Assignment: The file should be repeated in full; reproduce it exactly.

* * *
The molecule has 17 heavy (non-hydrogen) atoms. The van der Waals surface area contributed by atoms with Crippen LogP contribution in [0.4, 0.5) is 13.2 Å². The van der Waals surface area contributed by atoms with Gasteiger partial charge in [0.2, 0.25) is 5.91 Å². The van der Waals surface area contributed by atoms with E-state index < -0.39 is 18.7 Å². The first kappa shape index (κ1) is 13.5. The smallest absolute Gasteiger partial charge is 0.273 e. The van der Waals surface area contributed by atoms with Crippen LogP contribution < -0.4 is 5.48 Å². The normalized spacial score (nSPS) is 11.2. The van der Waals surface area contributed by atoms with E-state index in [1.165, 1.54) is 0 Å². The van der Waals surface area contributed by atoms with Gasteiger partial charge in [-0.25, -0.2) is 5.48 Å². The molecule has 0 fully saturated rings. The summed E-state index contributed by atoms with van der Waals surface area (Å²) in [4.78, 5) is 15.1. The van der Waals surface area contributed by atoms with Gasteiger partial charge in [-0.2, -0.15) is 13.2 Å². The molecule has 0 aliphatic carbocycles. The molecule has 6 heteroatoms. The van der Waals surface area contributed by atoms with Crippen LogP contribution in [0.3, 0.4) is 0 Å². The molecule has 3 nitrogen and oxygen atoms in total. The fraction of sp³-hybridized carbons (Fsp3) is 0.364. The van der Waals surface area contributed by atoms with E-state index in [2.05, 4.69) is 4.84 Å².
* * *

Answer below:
The molecule has 17 heavy (non-hydrogen) atoms. The van der Waals surface area contributed by atoms with Crippen LogP contribution in [0.4, 0.5) is 13.2 Å². The van der Waals surface area contributed by atoms with Gasteiger partial charge in [0.2, 0.25) is 5.91 Å². The van der Waals surface area contributed by atoms with E-state index < -0.39 is 18.7 Å². The first kappa shape index (κ1) is 13.5. The smallest absolute Gasteiger partial charge is 0.273 e. The van der Waals surface area contributed by atoms with Crippen LogP contribution < -0.4 is 5.48 Å². The normalized spacial score (nSPS) is 11.2. The van der Waals surface area contributed by atoms with E-state index in [1.165, 1.54) is 0 Å². The van der Waals surface area contributed by atoms with Gasteiger partial charge in [-0.25, -0.2) is 5.48 Å². The molecule has 0 fully saturated rings. The summed E-state index contributed by atoms with van der Waals surface area (Å²) in [4.78, 5) is 15.1. The van der Waals surface area contributed by atoms with Gasteiger partial charge in [-0.2, -0.15) is 13.2 Å². The molecule has 0 aliphatic carbocycles. The molecule has 6 heteroatoms. The van der Waals surface area contributed by atoms with Crippen LogP contribution in [0.3, 0.4) is 0 Å². The molecule has 3 nitrogen and oxygen atoms in total. The fraction of sp³-hybridized carbons (Fsp3) is 0.364. The van der Waals surface area contributed by atoms with E-state index in [2.05, 4.69) is 4.84 Å².